EU – China
The ongoing rivalry between the US and China for technological leadership is pressuring other countries to choose a side. China has threatened retaliation against EU countries if they give in to US demands and also ban Huawei in Europe. However, giving in to these US demands does not seem to be a real option for the EU and its Member States as it is aiming for strategic autonomy to protect the security of its citizens. In 2015, China and the EU had already agreed on a joint declaration to explore research cooperations, such as identifying the most promising radio frequency bands for 5G. Furthermore, they agreed on promoting easier access to the Chinese market for the EU telecom and IT industries, as well as openness in access to 5G network research funding.
However, a change in policy thinking has taken place since then. A greater focus is currently placed on being wary of China’s legal and political systems, as well as the consequences it might have for threats such as espionage, cyberattacks and the disruption of critical infrastructures. Today, the EU is avoiding blanket bans of telecom vendors on national security grounds and has instead implemented regulations to keep the security risk manageable. With this in mind, the European Commission has issued recommendations and a 5G toolbox to help the member states assess possible security risks of specific vendors and to forge their own path.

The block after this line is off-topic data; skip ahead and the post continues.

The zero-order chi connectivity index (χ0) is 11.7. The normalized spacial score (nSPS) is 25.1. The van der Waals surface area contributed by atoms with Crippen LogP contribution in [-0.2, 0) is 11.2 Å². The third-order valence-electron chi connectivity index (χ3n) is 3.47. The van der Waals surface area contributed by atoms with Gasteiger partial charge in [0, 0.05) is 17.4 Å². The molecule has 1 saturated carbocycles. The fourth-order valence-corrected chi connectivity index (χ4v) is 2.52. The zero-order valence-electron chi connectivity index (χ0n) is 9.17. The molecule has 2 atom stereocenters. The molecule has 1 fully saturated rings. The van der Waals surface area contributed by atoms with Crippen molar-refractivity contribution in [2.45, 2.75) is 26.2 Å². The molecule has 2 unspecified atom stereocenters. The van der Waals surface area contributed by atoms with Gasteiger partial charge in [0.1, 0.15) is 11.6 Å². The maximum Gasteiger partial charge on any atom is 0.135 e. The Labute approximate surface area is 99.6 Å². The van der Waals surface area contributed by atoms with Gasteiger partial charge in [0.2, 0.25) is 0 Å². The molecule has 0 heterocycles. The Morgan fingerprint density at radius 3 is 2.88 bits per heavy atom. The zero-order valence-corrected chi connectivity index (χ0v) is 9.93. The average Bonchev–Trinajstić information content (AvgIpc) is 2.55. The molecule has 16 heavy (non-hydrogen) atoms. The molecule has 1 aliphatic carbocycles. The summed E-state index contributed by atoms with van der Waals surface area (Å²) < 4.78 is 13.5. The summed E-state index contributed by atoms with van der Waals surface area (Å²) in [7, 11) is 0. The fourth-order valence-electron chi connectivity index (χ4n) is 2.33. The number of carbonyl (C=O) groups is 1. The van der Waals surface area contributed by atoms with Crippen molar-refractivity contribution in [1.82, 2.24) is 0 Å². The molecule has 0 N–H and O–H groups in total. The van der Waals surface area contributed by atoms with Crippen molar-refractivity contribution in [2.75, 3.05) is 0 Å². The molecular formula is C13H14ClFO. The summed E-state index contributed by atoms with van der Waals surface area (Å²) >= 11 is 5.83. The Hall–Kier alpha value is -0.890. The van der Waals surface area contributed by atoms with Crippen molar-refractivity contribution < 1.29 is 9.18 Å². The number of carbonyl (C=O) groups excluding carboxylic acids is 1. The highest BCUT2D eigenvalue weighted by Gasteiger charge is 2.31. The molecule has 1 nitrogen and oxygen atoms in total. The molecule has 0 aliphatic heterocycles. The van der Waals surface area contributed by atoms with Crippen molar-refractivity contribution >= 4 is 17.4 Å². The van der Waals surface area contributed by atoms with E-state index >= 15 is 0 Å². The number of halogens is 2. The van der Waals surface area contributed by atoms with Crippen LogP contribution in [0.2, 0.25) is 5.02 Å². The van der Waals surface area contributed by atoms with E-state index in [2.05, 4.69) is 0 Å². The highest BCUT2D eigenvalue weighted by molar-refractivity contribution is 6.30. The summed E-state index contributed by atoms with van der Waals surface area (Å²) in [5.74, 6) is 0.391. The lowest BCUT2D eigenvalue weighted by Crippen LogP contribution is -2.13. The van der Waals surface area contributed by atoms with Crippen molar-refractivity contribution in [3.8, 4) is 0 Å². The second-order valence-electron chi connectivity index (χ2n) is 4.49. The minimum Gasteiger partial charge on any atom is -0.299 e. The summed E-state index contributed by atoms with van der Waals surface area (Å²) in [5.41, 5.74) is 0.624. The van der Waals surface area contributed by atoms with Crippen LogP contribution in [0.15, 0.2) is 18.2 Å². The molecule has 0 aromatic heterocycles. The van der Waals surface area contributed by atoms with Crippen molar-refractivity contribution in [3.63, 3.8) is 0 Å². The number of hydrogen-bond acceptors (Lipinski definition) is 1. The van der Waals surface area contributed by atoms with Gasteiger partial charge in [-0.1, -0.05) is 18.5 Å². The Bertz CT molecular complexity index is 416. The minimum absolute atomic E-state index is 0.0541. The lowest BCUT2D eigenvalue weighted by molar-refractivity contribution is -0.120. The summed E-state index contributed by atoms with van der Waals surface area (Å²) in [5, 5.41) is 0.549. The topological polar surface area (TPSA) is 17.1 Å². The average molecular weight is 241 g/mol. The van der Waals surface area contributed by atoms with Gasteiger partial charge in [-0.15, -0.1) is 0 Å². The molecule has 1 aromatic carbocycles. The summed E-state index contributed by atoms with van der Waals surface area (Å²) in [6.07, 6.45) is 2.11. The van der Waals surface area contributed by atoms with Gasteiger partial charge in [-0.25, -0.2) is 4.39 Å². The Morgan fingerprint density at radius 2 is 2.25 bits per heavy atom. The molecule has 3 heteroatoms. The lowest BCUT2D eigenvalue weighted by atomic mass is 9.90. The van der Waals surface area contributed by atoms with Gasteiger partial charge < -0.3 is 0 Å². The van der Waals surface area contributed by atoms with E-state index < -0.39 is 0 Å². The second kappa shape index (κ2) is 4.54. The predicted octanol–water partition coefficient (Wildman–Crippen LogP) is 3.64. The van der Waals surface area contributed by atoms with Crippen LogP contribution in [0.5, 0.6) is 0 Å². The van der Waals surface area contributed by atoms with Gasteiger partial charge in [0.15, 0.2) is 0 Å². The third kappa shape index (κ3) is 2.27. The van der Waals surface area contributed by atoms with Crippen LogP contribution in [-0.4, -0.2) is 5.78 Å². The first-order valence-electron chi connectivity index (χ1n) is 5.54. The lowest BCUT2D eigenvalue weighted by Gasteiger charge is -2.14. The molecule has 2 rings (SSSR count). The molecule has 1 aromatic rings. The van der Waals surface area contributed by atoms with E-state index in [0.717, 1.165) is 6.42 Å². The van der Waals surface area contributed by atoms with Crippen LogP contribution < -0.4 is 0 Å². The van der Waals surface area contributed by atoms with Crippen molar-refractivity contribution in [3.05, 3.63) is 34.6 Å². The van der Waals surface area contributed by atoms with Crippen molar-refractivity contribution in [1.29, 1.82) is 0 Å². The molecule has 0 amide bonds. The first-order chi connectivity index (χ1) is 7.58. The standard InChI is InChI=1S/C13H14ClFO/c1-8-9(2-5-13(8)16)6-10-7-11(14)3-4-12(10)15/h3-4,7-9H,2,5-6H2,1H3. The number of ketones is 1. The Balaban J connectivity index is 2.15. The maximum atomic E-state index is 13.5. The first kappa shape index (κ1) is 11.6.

While China had previously been referred to as a “strategic partner”, the 2019 EU-China Strategic Outlook (p.4) rebranded China as a “partner”, but also labelled it as a potential competitor and rival regarding 5G. A certain asymmetry in the market exists between Chinese and EU companies, in which China has been taking the upper hand. As Huawei already controls 30% of Europe’s 5G market, European vendors such as Nokia and Ericsson seem to have lost out.
This text was last updated: 26.03.2021